M’s disability + Samson’s blindness. Personal adjustment. Sonnets on blindness. It could be a paper that brings our own contemporary literature on blindness to bear upon S’s experience of it. How is what M says about his blindness in sync with what is said about blindness in present-day research on that subject?

C2’s court + dueling + Duke of Buckingham killed Earl of Shrewsbury + Harapha. C&C 361: “Milton fashions a depiction of a would-be duelist in the swaggering Harapha.” Plus divergence from account in Judges. Cf. the Riverside, page 323.

I would be happy to receive a paper on the stages of Satan's transformation. This topic requires research into the symbolism of various creatures that Satan occupies or whose shapes he assumes. See Blessington, page 36, re. Satan:  "His many disguises--cherub, cormorant, tiger, serpent, mist--reveal his chameleon nature," not to mention other things.  Do not forget that he and his buddies are compared to herd animals at 6.856. See also C. S. Lewis's comment at the bottom of page 99 in A Preface to Paradise Lost:  "From here to general," etc.

A theoretical perspective could be applied to most of the above topics. You could also start with such a perspective and apply it to something in M's works. An obvious example would be Eve's view of herself in a stream in terms of Lacan's mirror stage.

In Of Reformation, Milton mentions Becket and King Henry II. There is a connection to the reference to Paphnutius on page 885. That connection is the "one good man" motif that we find in Abdiel in PL. You could write a paper about Abdiel, that motif, and a historical example of solo heroic behavior. Do you think that M considers "Lord Sudley" (page 878, top right) as an example of the motif?

Echoes in PL of Quintus of Smyrna (see Riverside, page 298, top right).

Blake's illustrations of Milton's work could provide an excellent topic for someone with a bit of background (or a sturdy interest) in visual art.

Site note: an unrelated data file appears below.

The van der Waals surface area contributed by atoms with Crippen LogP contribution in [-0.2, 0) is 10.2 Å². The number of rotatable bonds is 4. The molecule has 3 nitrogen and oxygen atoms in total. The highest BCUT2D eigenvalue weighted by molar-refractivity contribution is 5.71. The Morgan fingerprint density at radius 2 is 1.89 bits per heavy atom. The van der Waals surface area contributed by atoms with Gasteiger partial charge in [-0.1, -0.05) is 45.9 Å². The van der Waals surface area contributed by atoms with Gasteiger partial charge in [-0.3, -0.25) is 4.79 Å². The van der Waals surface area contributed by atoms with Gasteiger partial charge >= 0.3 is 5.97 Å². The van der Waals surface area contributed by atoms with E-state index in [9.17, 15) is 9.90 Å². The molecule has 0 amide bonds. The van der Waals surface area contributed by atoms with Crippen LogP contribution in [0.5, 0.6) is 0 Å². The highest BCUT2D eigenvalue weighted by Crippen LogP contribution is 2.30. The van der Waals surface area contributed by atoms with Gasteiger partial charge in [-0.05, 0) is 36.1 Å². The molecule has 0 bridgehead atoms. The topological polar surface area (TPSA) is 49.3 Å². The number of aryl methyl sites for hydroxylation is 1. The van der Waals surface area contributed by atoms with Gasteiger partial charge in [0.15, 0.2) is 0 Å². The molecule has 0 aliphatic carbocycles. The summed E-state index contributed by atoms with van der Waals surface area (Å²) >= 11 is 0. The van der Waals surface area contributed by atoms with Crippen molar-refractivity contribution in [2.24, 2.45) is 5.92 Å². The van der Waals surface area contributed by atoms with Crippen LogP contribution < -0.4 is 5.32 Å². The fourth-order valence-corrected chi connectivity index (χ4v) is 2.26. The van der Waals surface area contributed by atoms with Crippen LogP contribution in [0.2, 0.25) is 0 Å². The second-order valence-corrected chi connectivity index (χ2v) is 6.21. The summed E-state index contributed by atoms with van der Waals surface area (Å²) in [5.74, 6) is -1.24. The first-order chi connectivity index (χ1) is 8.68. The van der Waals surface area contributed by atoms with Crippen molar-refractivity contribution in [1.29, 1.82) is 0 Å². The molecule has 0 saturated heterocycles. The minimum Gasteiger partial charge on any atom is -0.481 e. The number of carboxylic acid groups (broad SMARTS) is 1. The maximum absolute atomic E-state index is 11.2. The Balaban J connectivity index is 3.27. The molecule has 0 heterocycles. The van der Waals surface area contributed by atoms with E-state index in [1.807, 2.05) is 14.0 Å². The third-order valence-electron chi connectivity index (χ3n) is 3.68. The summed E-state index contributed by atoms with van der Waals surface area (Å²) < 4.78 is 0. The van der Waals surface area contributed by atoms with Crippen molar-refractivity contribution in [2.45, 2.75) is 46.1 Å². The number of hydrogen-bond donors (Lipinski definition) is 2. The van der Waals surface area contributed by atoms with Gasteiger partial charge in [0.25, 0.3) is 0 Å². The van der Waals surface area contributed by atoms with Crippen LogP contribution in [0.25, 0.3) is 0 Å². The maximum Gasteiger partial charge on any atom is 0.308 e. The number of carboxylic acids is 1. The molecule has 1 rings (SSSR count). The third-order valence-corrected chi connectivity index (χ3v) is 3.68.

Architecture—puritan attitudes + depiction of buildings in hell + the Vatican and other edifices in Rome that M saw as a young man.

The slaughter of Catholics at Drogheda or Wexford or in the Black Vespers of 1623 (C&C 362) as a gloss on SA.

How does PR comment on the third Anglo-Dutch war?

C&C 357: discuss C1’s “effeminacy,” M’s misogyny in his History, and Adam’s uxoriousness.

Dryden’s State of Innocence, a rhyming version of PL. Find some of the places where D cut the epic and discuss how interpretation is changed thereby. See Riverside, pages 310-11, which map out Milton's original plan for a five-act tragedy. How does D's version measure up to M's original intentions? Note that M intended book 4, 32-113, to be the opening of his drama. This passage might provide a good focus or at least a good starting point for your inquiry.

If you have some background in music, pages 314-16 in the Riverside might inspire an interesting paper topic.

Satan's address to the sun was originally going to open Milton's drama. See Riverside 1098, n. 2.

During the fall of 2009, my students pursued the following term paper topics:

Comments in Blessington's book suggest numerous areas that you could focus down into paper topics:

Comments in Lewalski's biography of Milton also suggest suitable points of entry:

Patrides:

Other topics: